This may be of some interest for making a high speed machine spindle.

https://link.springer.com/article/10.1007/s40684-019-00105-5#Fig7

John

Michael Gilligan23/05/2022 09:31:19
avatar
20182 forum posts
1053 photos

Many thanks for that link, John P

I have downloaded the paper to read whilst I am waiting for my appointment with the dentist this morning.

crying 2

MichaelG.

John P23/05/2022 09:48:34
406 forum posts
257 photos

Michael

This looks about the same size as the one in the springer link .
Good luck!

drill.jpg


John

Michael Gilligan23/05/2022 10:52:09
avatar
20182 forum posts
1053 photos

That’s probably what it will feel like, John surprise

50 min appointment, preparing for a Crown

MichaelG.

Jon Lawes23/05/2022 12:23:14
avatar
926 forum posts
Posted by Michael Gilligan on 23/05/2022 10:52:09:

That’s probably what it will feel like, John surprise

50 min appointment, preparing for a Crown

MichaelG.

We have gone decimal now and the prices have gone up a fair bit.

Turbine Guy23/05/2022 13:20:16
437 forum posts
366 photos

Thanks for the feedback. I damaged the dental ball bearing by trying to pull it off the rotor shaft by gripping it around its OD. I was in a hurry to try another test and when I couldn’t remove the bearing gripping it with my hands, I tried gripping it with pliers. This was what damaged the dental ball bearing. The dental ball bearing shown below has worked extremely well for my tiny turbines running on air.

Jon Lawes
This dental ball bearing is used in the Star 430 dental handpieces that has a no-load speed of 400,000 rpm and operates at over a 100,000 rpm.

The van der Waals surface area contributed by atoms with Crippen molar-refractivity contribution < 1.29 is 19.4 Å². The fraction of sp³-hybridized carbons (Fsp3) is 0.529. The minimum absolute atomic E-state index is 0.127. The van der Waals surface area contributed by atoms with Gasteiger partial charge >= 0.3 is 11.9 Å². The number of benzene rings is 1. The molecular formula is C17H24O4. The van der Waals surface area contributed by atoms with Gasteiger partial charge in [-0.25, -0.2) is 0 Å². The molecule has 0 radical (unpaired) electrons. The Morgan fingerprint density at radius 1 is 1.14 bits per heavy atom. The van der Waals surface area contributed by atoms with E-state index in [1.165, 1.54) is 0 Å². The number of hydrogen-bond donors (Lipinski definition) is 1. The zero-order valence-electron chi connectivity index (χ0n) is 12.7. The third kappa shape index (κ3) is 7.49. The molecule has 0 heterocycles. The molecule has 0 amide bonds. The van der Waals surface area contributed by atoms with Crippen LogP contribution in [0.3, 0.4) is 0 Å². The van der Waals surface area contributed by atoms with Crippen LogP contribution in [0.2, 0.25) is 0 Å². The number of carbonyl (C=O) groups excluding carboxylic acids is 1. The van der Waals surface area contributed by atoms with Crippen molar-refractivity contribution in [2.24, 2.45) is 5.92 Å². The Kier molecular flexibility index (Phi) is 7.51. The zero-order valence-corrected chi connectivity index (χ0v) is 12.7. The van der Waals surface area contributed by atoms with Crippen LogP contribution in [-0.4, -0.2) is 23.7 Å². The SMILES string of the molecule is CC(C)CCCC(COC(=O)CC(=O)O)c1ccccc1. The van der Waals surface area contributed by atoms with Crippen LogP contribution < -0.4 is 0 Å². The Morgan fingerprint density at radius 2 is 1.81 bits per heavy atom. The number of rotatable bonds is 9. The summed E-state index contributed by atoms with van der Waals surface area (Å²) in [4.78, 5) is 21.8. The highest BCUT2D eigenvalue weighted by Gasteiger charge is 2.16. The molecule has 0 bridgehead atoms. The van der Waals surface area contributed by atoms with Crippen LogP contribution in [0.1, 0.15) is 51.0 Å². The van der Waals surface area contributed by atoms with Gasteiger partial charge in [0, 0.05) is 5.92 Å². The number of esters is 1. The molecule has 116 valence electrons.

John P
The paper you gave the link for is very interesting and I plan on carefully reading all of it.

dental bearing.jpg

Turbine Guy23/05/2022 13:20:22
437 forum posts
366 photos

Thanks for the feedback. I damaged the dental ball bearing by trying to pull it off the rotor shaft by gripping it around its OD. I was in a hurry to try another test and when I couldn’t remove the bearing gripping it with my hands, I tried gripping it with pliers. This was what damaged the dental ball bearing. The dental ball bearing shown below has worked extremely well for my tiny turbines running on air.

Jon Lawes
This dental ball bearing is used in the Star 430 dental handpieces that has a no-load speed of 400,000 rpm and operates at over a 100,000 rpm.

John P
The paper you gave the link for is very interesting and I plan on carefully reading all of it.

dental bearing.jpg

Michael Gilligan23/05/2022 13:50:54
avatar
20182 forum posts
1053 photos

Posted by Jon Lawes on 23/05/2022 12:23:14:

.

We have gone decimal now and the prices have gone up a fair bit.

.

Yes, this one will be £235

… just creeping above the old ‘tooth hurty’ joke

MichaelG.

Edited By Michael Gilligan on 23/05/2022 13:52:58

Turbine Guy26/05/2022 15:24:30
437 forum posts
366 photos

I received the new dental ball bearings and tried them in each of my turbines that could use this size. All of the impulse turbines repeated the performance last shown in the 10/05/2022 post within 0.5 psi. My drag turbines performed worse than expected. This was the first time I tried the dental ball bearings in the drag turbines, and I found that the sleeve I added had an ID larger than the sleeves in the impulse turbines. I did all the sleeves the same way, so something must have slipped when I did the sleeve for the drag turbine housing. The oversize ID lets the ball bearings tilt enough to open the gap between the rotor face and the cover and allow too much leakage. I will make a new sleeve for the drag turbine housing and then try testing again.